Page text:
What Is Age-Related Macular Degeneration?

What Is Age-Related Macular Degeneration?

What Is Age-Related Macular Degeneration?

Age-related macular degeneration is a progressive eye disease that occurs when the center of the retina called the macula deteriorates. This is the part of the eye that is responsible for visual acuity, meaning it picks up fine details. As the condition progresses, it will become increasingly difficult to see fine details, and eventually, it can lead to blindness. Let’s take a closer look at age-related macular degeneration (AMD).


Types of AMD

There are two forms of AMD: dry and wet. Dry AMD is the most common type, affecting approximately 80 percent of people diagnosed with AMD. With dry AMD, the macula becomes thinner due to aging and small clumps of protein form on or around the macula causing patients with dry AMD to slowly lose their central vision. While there is no cure for dry AMD, you can slow the progression by eating a healthy diet and taking vitamin supplements. Your eye doctor can provide additional information on how to further protect your eyes.

Wet AMD is not as common as the dry form, but it is much more serious. This condition occurs when new blood vessels grow under the macula and retina. These blood vessels can leak blood and fluid, causing the macula to bulge or lift. Wet AMD progresses faster than dry AMD, so early treatment is very important. Many people respond well to medications that prevent additional blood cells from forming behind the eye. While these medications won’t reverse the damage that’s already been done, they can prevent the disease from progressing and causing blindness.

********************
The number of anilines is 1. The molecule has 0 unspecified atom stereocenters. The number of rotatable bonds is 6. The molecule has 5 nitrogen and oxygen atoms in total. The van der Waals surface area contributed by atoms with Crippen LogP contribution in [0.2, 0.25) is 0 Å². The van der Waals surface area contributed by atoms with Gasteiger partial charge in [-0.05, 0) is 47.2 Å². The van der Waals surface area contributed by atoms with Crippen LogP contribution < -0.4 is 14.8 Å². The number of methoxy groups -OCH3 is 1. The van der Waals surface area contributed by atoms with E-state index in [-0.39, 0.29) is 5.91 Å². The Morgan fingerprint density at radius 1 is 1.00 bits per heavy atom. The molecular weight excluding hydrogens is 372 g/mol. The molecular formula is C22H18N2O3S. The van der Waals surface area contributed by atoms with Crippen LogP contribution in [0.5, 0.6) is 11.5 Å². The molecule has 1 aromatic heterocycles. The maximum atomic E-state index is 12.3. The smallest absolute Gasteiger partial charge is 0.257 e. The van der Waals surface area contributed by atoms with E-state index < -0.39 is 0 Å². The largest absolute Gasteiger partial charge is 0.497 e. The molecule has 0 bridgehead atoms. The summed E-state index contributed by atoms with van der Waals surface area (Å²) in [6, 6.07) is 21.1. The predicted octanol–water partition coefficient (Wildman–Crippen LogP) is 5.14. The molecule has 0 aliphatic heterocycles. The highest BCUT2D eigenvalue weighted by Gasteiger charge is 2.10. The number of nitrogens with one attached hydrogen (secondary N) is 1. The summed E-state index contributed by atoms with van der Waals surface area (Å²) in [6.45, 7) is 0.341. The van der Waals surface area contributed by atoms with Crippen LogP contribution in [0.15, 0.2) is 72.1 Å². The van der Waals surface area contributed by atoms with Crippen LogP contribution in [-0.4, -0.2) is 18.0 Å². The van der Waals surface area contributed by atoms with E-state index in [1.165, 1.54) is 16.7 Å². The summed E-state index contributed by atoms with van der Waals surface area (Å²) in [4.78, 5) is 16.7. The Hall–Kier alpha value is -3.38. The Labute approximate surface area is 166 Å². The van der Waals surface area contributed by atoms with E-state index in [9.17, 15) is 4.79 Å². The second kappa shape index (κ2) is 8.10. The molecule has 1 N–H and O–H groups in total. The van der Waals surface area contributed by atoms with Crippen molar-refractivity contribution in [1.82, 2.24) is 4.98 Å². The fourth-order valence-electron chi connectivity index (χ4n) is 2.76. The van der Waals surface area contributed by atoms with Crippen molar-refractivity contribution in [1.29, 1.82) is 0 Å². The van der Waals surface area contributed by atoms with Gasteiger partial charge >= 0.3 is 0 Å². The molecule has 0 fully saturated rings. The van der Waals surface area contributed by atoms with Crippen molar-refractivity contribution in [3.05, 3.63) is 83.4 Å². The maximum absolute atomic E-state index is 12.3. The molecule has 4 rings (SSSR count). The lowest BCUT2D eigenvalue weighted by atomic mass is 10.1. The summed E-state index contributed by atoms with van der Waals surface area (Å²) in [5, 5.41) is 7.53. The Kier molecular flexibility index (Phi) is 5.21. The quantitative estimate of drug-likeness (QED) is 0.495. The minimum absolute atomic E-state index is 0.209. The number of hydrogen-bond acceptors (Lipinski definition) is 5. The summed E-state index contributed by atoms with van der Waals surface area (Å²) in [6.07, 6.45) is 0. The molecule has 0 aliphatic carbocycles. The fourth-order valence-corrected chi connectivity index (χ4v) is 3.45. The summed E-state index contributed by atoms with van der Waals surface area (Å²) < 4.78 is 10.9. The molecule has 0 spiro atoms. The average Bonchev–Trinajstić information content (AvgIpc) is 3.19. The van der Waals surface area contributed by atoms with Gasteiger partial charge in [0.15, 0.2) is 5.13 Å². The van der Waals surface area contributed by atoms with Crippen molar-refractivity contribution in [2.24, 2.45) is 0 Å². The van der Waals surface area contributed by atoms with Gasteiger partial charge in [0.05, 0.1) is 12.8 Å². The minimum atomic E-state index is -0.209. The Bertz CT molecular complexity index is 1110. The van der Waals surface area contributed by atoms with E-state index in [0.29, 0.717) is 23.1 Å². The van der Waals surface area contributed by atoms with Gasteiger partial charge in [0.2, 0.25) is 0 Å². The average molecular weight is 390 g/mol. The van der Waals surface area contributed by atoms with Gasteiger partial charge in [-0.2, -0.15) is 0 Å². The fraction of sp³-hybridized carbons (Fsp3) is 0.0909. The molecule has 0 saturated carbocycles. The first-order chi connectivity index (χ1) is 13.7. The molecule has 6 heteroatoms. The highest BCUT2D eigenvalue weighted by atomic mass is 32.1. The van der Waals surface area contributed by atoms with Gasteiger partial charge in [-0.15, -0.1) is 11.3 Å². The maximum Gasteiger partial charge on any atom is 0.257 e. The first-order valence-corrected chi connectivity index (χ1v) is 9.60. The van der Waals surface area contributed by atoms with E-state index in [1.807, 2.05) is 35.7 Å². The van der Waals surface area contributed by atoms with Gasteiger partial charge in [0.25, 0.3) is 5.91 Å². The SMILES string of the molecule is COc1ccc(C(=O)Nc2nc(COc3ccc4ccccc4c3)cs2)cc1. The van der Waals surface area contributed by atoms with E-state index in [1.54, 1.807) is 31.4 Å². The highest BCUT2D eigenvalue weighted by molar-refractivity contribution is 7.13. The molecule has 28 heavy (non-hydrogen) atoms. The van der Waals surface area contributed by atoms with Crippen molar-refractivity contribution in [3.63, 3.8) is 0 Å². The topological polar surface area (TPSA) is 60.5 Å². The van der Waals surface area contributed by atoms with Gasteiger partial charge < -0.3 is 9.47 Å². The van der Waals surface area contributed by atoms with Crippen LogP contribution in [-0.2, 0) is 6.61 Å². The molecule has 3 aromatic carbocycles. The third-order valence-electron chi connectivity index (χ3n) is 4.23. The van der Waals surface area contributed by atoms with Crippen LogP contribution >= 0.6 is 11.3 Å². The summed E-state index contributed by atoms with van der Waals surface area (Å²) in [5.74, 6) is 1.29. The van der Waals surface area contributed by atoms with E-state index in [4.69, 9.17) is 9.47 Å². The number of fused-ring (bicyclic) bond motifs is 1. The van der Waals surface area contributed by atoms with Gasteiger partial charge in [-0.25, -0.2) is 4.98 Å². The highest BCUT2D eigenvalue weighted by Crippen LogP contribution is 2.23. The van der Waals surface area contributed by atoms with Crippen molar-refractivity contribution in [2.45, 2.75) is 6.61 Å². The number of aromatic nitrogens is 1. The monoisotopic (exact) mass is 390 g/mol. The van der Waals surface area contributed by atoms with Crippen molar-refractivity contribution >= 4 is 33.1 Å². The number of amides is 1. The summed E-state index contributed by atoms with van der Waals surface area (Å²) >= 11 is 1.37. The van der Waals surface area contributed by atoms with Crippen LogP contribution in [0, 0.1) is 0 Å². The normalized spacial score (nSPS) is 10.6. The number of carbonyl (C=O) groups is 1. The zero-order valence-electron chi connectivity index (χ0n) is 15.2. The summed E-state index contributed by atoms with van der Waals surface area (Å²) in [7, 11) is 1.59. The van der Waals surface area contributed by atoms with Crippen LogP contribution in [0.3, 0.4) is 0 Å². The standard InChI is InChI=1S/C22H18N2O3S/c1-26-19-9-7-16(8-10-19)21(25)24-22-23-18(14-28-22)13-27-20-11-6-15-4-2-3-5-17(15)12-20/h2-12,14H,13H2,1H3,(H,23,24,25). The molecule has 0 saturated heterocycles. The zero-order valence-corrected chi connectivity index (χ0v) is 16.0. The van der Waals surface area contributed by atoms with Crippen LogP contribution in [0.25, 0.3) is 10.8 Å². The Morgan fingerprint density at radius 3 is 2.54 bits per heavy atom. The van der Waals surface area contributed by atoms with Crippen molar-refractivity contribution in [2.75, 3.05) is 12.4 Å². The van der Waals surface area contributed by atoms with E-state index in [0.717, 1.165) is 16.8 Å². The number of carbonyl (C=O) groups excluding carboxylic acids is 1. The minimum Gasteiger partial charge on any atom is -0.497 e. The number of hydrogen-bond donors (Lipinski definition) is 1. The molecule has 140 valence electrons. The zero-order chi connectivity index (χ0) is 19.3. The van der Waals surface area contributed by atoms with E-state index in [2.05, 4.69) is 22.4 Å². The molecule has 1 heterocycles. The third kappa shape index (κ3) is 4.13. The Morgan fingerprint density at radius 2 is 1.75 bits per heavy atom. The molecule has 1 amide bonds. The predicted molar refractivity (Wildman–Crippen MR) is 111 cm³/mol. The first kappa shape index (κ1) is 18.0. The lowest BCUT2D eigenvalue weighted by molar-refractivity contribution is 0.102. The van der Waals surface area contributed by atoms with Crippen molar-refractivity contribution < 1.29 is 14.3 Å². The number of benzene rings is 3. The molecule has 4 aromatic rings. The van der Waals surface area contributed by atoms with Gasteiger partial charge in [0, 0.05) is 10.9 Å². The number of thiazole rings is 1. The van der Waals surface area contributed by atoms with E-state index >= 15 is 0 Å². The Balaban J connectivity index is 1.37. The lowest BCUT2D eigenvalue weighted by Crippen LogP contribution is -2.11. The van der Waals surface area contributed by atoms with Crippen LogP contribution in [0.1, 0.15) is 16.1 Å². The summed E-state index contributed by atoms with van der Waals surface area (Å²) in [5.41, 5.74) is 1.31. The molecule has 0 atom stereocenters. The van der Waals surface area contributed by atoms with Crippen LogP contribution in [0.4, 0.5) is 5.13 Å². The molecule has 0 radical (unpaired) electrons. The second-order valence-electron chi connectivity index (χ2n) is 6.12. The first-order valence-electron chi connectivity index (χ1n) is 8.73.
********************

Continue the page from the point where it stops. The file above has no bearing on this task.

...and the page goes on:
Risk Factors for AMD

While anyone can develop AMD, certain factors can increase the risk. People who are overweight, smoke, have high blood pressure, eat diets high in saturated fats, and have a family history of AMD are more likely to develop AMD. Also, people who take certain medications, such as Aralen and Thorazine, are at an increased risk to develop the condition.

Age is also a risk factor, with people 75 years and older being the most likely to develop AMD.

Patients should talk to their eye doctor about their risk factors, including their family histories and lifestyle. Their eye doctors can provide information to help them lower their risks.


Symptoms of AMD

Early detection is important to prevent permanent vision loss. Knowing the symptoms of AMD is critical so that you can visit the eye doctor if you suspect that you may have this disease.

When the disease is in its early stages, you might experience distorted or fuzzy vision. Many people also notice shadows in the central vision, are extra sensitive to glaring lights, and have a hard time seeing details when the lights are dim. If you have any of these warning signs, schedule an appointment with your eye doctor immediately.

If you think you have AMD, call today to schedule a comprehensive exam at our eye care center. Your optometrist will check for signs of AMD and if you are diagnosed with AMD, your optometrist will create a treatment plan to protect your vision.

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